This insistence on pursuing brand without articulating a position, or value proposition, contributed to the meltdown of many of the dotcoms. Companies embarked on brand identity campaigns, highlighted by 30-second commercials during the Super Bowl, thinking that if they could just get people to the Web site, they could sell something.
But there was no value proposition to get them to the site in the first place. Just because something can be done over the Internet does not mean there is value in doing so. And what is proving even more prescient, advertising during mega events works best for those already with a brand identity.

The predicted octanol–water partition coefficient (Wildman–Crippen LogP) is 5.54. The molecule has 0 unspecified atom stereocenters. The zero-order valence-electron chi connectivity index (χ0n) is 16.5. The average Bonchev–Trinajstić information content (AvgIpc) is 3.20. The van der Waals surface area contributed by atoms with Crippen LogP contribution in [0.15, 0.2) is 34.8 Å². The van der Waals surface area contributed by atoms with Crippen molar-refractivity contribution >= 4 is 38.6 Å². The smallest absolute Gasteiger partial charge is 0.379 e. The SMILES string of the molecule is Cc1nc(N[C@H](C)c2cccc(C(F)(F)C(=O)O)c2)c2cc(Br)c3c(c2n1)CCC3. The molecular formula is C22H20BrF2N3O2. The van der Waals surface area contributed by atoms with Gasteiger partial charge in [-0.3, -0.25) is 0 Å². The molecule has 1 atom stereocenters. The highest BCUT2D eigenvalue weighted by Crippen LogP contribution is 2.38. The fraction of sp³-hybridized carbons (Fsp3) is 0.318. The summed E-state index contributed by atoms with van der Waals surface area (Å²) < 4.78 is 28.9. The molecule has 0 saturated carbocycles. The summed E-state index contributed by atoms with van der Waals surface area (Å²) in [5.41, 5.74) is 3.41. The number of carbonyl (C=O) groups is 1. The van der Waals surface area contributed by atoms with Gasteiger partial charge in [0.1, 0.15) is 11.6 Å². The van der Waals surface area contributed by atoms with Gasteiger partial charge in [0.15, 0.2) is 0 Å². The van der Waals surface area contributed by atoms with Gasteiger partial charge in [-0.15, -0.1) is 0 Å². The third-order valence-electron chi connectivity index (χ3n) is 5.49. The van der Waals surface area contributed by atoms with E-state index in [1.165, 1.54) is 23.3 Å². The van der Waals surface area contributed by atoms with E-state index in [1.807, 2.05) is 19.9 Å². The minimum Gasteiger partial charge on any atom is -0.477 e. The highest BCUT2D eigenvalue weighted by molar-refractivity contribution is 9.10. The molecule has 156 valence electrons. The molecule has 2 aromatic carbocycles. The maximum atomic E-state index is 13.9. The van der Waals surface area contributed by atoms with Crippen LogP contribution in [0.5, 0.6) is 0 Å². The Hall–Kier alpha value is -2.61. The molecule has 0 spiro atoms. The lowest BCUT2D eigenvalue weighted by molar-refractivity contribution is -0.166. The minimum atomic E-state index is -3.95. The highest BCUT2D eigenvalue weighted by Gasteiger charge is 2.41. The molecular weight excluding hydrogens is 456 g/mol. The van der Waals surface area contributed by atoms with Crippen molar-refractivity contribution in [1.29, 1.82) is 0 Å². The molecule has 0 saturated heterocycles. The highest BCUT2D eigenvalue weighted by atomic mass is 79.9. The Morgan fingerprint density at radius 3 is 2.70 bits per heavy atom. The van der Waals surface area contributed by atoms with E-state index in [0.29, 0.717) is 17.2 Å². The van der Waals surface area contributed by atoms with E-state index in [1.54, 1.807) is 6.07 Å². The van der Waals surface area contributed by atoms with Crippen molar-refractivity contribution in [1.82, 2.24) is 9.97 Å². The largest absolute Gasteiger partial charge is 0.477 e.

In high technology, there are companies that can claim to have true brand. Intel, Cisco and Microsoft immediately come to mind. Sun Microsystems's brand is eroding and is in serious need of a reposition—and until that's done, and done correctly and credibly, the company will continue to suffer.
In all cases, brand for these companies is defined by a position. Intel is the undisputed leader in microprocessors. Cisco makes networking equipment used in the development of the Internet. And try to find someone who doesn't do Windows. These companies do have brand in their respective markets. More importantly, their position is well recognized and understood.
Intel has tried to diversify into other markets like all good companies should. But its $10 billion in venture investments into networking and communications infrastructure has yielded nada, according to its own CFO. It learned that the brand does not translate, and nobody wants to be “Delled.”